Ever since 1942, when Sir William Beveridge first identified the "five evils" haunting Britain - want, disease, ignorance, squalor and idleness - and proposed that the government do something to combat each of them, the welfare state has been the most important, most controversial, most politicized, most expensive and most loved element in British public life. Even those who seek to dismantle it agree that it represents the British state's finest single achievement. It proves what can be done when the best intentions are allied with a strong political will and, of course, the cash of ordinary Britons. Beveridge was originally only supposed to sort out the web of insurance services stifling Britain. This book recounts how his original vision and campaign blossomed enormously to inspire a country at war with the hope that the peace might bring comfort and security for all. The tale thereafter hums with the energies and passions of activists, dreamers and ordinary Britons, and seethes with personal vendettas, forced compromises, arguments about money, awkward contradictions, noisy rows and fervent perseverance. The author, who has seen the welfare state work every day for the last two decades, assesses the key personalities, the key problems, the key victories and key defeats in this anecdotal study of the Welfare State, from the 1940s to the present day.
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"Giant Want. Giant Disease. Giant Ignorance. Giant Squalor. And the insidious Giant Idleness, 'which destroys wealth and corrupts men'. These were evils to be vanquished by the post-war reconstruction of Britain. Nicholas Timmins' book recaptures brilliantly the high hopes of the period in which the welfare state began to be created, and conveys the cranky zeal of its inventor, William Beveridge. The onslaught on the five Giants was the work of five gargantuan programmes that made up the core of Beveridge's welfare state. These were social security, health, education, housing and a policy of full employment. It is notoriously difficult to write about such subjects and keep the reader reading, but Timmins performs wonders of narrative clarity, anecdote and human detail in a book that finds its chosen level somewhere between Gibbon's 'Decline and fall of the Roam Empire' and '1066 and All That' … There is something very moving about his rhetoric of transformation and… 'The Five Giants' will stir up strong emotions. It is impossible not to respond personal in terms to a book that is a part of so many of our histories, woven into the day-today texture of our lives."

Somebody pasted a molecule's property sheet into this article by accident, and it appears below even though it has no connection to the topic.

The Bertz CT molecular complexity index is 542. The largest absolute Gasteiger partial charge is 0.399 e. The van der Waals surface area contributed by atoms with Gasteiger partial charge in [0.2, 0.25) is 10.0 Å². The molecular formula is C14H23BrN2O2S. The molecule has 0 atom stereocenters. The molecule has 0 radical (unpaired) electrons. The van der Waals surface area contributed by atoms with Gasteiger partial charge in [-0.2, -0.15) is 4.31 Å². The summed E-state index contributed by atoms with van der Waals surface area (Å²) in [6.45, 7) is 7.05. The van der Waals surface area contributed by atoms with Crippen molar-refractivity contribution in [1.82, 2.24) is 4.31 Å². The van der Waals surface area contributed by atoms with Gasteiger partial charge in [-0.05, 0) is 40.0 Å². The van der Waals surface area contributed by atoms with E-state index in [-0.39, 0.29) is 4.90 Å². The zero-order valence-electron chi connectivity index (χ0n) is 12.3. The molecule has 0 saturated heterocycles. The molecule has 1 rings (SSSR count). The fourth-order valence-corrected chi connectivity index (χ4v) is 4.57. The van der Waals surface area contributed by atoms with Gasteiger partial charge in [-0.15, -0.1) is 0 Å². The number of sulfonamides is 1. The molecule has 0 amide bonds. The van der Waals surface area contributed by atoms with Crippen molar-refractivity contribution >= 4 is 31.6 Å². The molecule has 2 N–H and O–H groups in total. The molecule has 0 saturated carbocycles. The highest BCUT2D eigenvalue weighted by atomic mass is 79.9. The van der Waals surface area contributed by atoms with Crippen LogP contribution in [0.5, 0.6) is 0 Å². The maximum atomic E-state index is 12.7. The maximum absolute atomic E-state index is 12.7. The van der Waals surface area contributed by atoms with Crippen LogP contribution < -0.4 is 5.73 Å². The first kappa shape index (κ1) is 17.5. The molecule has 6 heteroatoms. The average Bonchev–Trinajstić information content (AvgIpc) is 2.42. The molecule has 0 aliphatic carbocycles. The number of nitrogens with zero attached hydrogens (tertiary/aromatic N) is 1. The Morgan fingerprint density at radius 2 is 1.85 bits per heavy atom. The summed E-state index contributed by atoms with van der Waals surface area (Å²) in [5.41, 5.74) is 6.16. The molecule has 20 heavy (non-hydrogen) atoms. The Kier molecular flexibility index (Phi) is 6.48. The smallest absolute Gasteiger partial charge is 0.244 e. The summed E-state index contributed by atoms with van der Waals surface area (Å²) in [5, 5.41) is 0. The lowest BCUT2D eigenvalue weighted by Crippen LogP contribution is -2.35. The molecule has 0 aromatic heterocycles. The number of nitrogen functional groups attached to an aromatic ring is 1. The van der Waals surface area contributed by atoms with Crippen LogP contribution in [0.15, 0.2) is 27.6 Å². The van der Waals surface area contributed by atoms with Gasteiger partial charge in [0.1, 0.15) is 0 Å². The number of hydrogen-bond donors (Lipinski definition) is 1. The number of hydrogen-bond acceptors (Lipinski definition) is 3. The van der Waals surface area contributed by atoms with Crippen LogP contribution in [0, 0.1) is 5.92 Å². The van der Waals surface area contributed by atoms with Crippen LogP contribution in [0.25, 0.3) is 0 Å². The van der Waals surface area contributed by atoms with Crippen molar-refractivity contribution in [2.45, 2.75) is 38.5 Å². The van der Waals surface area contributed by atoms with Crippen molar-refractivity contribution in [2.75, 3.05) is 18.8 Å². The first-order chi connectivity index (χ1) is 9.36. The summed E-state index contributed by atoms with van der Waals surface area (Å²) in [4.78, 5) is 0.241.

FIONA MACCARTHY, 'Observer'
"The welfare state deserves a biography on a grand scale. Nicholas Timmins provides just that."
JOHN REDWOOD, 'The Times'
"'The Five Giants' is an extraordinarily comprehensive account of half a century's welfare policies and programmes. It will be used for years as a quarry from which to mine historical gems. It succeeds in being comprehensive without ever being incomprehensible."
ROY HATTERSLEY, 'Independent'
The tale is a remarkable one, and it is remarkably told. Timmins' fine history… is beautifully written. The story speeds along and there are some wonderfully funny jokes."
FRANK FIELD, 'Literary Review'
"Readable studies of the welfare state have been few. Timmins' blockbuster, though, is amazingly readable… brilliantly researched and in no way flashy or superficial. He writes vividly about remarkable personalities from Beveridge, Butler and Bevan down to Joseph, Clarke and Baker, and characterises experts and civil servants as well as figureheads. He takes us into clashes on committees and has a fine eye for racey quotes. He is also very fairminded."
ANGUS CALDER, 'Scotland on Sunday'
"A tour de force – thoroughly researched, vividly written and bulging with out-of-the-way information, 'The Five Giants' is the ideal companion volume to more discursive works on the post-1945 period such as peter Hennessy's bestselling 'Never Again'. Not that Timmins stops at the end of the post-war world: he takes his narrative right through to the fall of Thatcher and beyond – … in a portrait of British politics over the past 50 years that can deservedly takes its place as a masterpiece."
ANTHONY HOWARD, 'Sunday Times'
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Book Description Fontana Press. PAPERBACK. Book Condition: New. 0006863183 New. Looks like an interesting title! We provide domestic tracking upon request. We provide personalized customer service and want you to have a great experience purchasing from us. 100% satisfaction guaranteed and thank you for your consideration. Bookseller Inventory # STORE154-TXT-MM02202017-2119
Book Description Fontana Press, 1996. Paperback. Book Condition: New. Bookseller Inventory # P110006863183